Up to, and including, the early 1980s, there was little to differentiate children's presentation on BBC1 from adult output, save the use of specially designed programme slides and menus. Then from around the start of 1984 a series of BBC Micro computer cartoons were used in addition to the BBC1 globe to introduce programmes - these were still voiced by the usual BBC announcers.
The term 'Children's BBC' was first used in September 1985, when in-vision continuity with Phillip Schofield was introduced. The cramped BBC1 continuity booth in which he introduced the afternoon's programmes eventually became known as the 'Broom Cupboard'. Phillip was succeeded by Andy Crane in 1987; he in turn was replaced by Andi Peters in 1990, and then Toby Anstis in 1993. For much more on this era of Children's BBC presentation, visit the Broom Cupboard (external site).
The first Children's BBC ident was a very basic affair, again produced on a BBC Micro. The word 'Children's' originally appeared at the bottom of the screen before moving to the top; later on, the background changed from black to blue. A new animated version of the ident was introduced in 1987 (not shown here) which was then replaced in 1989 by an ident generated by an Acorn Archimedes computer.
In the autumn of 1991, a new ident was launched, which fitted into the new BBC corporate style as seen on BBC1 and BBC2 since earlier that year, and used a similar smoky background to that seen on the new BBC1 globe. The musical jingle that accompanied this ident from 1992 onwards ended with the phrase 'tell that aardvark it's a wrap', which may have been the inspiration for future CBBC puppet Otis the Aardvark!
The end of an era came in September 1994 when Children's BBC was forced to move out of the Broom Cupboard and up the corridor into Presentation Studio A. The change saw the launch of a new version of the ident. Also shown here is a yellow variant from the CBBC Breakfast Show on BBC2.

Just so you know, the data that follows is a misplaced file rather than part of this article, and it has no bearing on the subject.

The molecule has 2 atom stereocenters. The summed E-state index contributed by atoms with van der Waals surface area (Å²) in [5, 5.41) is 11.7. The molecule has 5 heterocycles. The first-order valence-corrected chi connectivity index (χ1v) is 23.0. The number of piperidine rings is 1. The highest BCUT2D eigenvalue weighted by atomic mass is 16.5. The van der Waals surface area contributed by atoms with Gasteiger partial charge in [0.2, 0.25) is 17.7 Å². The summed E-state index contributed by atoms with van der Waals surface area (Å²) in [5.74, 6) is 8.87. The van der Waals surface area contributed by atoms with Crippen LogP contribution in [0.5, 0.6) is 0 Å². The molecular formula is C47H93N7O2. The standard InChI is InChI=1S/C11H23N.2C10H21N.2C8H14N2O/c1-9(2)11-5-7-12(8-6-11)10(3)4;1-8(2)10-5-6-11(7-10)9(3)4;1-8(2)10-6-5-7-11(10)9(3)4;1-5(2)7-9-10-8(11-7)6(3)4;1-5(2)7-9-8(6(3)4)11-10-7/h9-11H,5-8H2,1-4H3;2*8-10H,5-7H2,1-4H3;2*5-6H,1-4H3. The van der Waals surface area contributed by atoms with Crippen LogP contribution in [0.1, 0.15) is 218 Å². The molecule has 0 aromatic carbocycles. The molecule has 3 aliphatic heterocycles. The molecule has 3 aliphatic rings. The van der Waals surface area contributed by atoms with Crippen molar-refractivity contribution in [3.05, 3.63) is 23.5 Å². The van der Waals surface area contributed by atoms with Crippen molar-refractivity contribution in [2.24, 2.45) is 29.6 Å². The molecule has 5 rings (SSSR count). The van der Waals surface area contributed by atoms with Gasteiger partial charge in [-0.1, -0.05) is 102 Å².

Following Toby Anstis's departure in 1995, a variety of presenters linked children's programmes, including Zoe Ball, Simeon Courtie, Kirsten O'Brien, Chris Jarvis, Ana Boulter, Josie D'Arby, Steve Wilson, Angellica Bell, Richard McCourt and Dominic Wood.
In June 1997 Children's BBC moved home again, to Studio TC9 (formerly the make-up store) at Television Centre, which opened up into the Blue Peter garden. Shortly afterwards, in the all-encompassing BBC revamp of October 1997, Children's BBC officially became CBBC (though the abbreviation had been used informally for some years), and a series of simple, but witty, animations were introduced across BBC1 and BBC2, using the appropriate logotype for each channel.
On 29th November 1999 the CBBC on Choice strand was introduced on BBC Choice - the idents were the same, but simply used a 'CBBC' logotype. (There had previously been a Saturday afternoon strand titled CBBC Choice, which had its own set of idents). Michael Underwood was originally the sole presenter of CBBC on Choice, before Adrian Dickson, seen here, took over.
In September 2001 CBBC continuity, which up till now had steadfastly remained in 4:3, switched to 16:9. The idents remained from 1997, but were re-cut, speeded up and converted to widescreen.